In the four decades since The Coach House’s founding, the space’s function has changed several times, serving as a cook-your-own steakhouse, a country music dance hall and, most recently, a concert venue that highlights a wide variety of artists.
Since The Coach House opened in 1980, owner Gary Folgner has been at the helm, noting that, like most places, the venue has evolved and changed a lot over the years.
“When we got into the concert part, it started right off the bat, and the area needed it at the time,” Folgner says. “From there, this is what you see. It took a while to get everything changed; we remodeled three times in that 40 years.”
After a concert venue in Huntington Beach closed, Folgner says it left the field for entertainment in Orange County wide open for The Coach House to fill.
The venue has drawn a steady crowd of music lovers over the years, as The Capistrano Dispatch readers have voted The Coach House as the recipient of our Golden Horseshoe for Best Entertainment Venue in 2022. Since 2013, The Coach House has been a finalist in this category 10 times, receiving the Gold for eight consecutive years.
Trevor’s at the Tracks, which readers of The Dispatch voted as the recipient of our Silver Horseshoe, has live music every night, featuring more than 50 musicians a month. Owner Trevor Baird notes that the restaurant has worked to emphasize the restaurant’s motto, “locally acquired, globally inspired,” by featuring local artists, beers, wines and domestic spirits.
“Really, trying to drive that environmentally conscientious focus and bring awareness to all the wonderful things that we have around us in this area and in this state,” Baird says.
Baird adds that Trevor’s at the Tracks is “proud to support local musicians,” and the nice outdoor environment makes for a unique music venue.
What differentiates The Coach House from other venues, Folgner adds, is that patrons can enjoy their dinner along with the show.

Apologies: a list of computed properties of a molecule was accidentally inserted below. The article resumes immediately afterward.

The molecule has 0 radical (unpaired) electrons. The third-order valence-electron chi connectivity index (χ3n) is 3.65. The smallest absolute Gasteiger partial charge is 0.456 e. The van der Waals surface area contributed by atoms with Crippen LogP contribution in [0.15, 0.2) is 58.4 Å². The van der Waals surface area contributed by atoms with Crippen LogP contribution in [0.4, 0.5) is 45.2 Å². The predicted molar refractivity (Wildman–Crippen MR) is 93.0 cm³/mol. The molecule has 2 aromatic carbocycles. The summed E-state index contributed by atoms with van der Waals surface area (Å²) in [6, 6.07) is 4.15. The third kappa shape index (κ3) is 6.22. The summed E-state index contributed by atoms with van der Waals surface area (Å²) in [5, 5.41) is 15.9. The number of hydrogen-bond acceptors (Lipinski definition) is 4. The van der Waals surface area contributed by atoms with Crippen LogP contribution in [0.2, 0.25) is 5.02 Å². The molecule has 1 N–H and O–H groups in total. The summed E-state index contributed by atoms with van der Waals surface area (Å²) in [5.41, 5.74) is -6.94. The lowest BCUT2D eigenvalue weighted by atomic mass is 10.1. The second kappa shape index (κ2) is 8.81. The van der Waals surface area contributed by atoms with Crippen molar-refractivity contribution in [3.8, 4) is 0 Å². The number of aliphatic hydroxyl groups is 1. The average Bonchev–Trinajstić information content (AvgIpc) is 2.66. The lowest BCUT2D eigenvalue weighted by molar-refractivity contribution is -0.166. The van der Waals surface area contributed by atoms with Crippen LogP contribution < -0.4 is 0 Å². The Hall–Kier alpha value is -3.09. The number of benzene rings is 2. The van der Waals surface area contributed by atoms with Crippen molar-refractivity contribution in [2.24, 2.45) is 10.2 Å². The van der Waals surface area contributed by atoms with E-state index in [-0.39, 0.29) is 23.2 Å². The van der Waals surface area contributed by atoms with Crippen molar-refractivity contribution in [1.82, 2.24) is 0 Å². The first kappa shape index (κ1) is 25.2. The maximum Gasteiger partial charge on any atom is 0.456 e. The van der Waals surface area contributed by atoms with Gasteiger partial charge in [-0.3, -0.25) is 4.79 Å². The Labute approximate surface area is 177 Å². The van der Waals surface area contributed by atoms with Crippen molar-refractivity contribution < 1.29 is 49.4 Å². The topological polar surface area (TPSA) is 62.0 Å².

“We serve dinner for most of the shows, which makes it quite a bit different from most of them,” Folgner says. “We have dinners right where you’re going to be seated to see the show.”
The Coach House features a wide variety of musical genres and can draw in larger artists than other clubs its size, Folgner says.
“We do most all the stuff, except we stay away from punk, just because we’re not set up to do it,” Folgner says, adding: “We’re able to get the artists because, from time to time, they like to play in a smaller venue, but they normally can’t afford it. To put a group on the road is not a cheap thing; it’s very expensive.”
The biggest draw for The Coach House, Folgner notes, is the entertainment.
“It’s who’s playing,” Folgner says. “If it’s not a band that’s popular, you’ll go broke.”
“That’s part of what’s hard about this business; you’ve got new bands coming up, and if you don’t try them or use them, you don’t have new music,” Folgner continues. “That’s why sometimes you come in and you see a show, and it’s only got a hundred people; that’s because the band is probably new. But if you don’t try the new groups, you won’t have new groups in the future.”
The Coach House’s patrons vary from night to night depending on the featured artist, though the popular genres have also changed over the years.
“I think music will always be a basic factor to life,” Folgner says. “We do all types of bands, and different types of people show up. When we do the old ’70s, ’80s rock stuff, it’s all people my age coming in. The ’90s stuff hasn’t been as popular as I’d hoped it to be; we need more work and more people to keep that business alive.”
Folgner adds that rock is always the most popular genre, though The Coach House has seen times when reggae or jazz was more popular.
“When I first started, it was jazz, and every group that was out there making any money was a jazz band, and now it’s rock or basic rock,” he says.
Now 81 years old, Folgner foresees a time when his nephew may take over the space.
“We’ve got 20 more years locked up in the lease, so I’m sure we’ll be around for 20 years,” he predicts.
Folgner adds that while he may be the one making the decisions for The Coach House, he wants to thank his staff for their hard work.
“I have a lot of people here that work their tails off to keep this thing going; I may physically make all of the decisions and stuff, but my employees do 99% of the work,” he says.
The Coach House’s patrons are music lovers, Folgner says.
“They wouldn’t be here if they didn’t (love music,)” Folgner says. “They’re paying a pretty good sum of money to see a band when you can turn on your radio and listen to it for nothing.”
“But to see them in person, it’s special to them, and it’s actually special to the bands,” Folgner continues. “The bands are always happy when they sell out, and they’re not happy when they don’t, because they want to get out and play to a crowded house; they want to see fans out there.”
Folgner emphasizes he just hopes people continue enjoying music.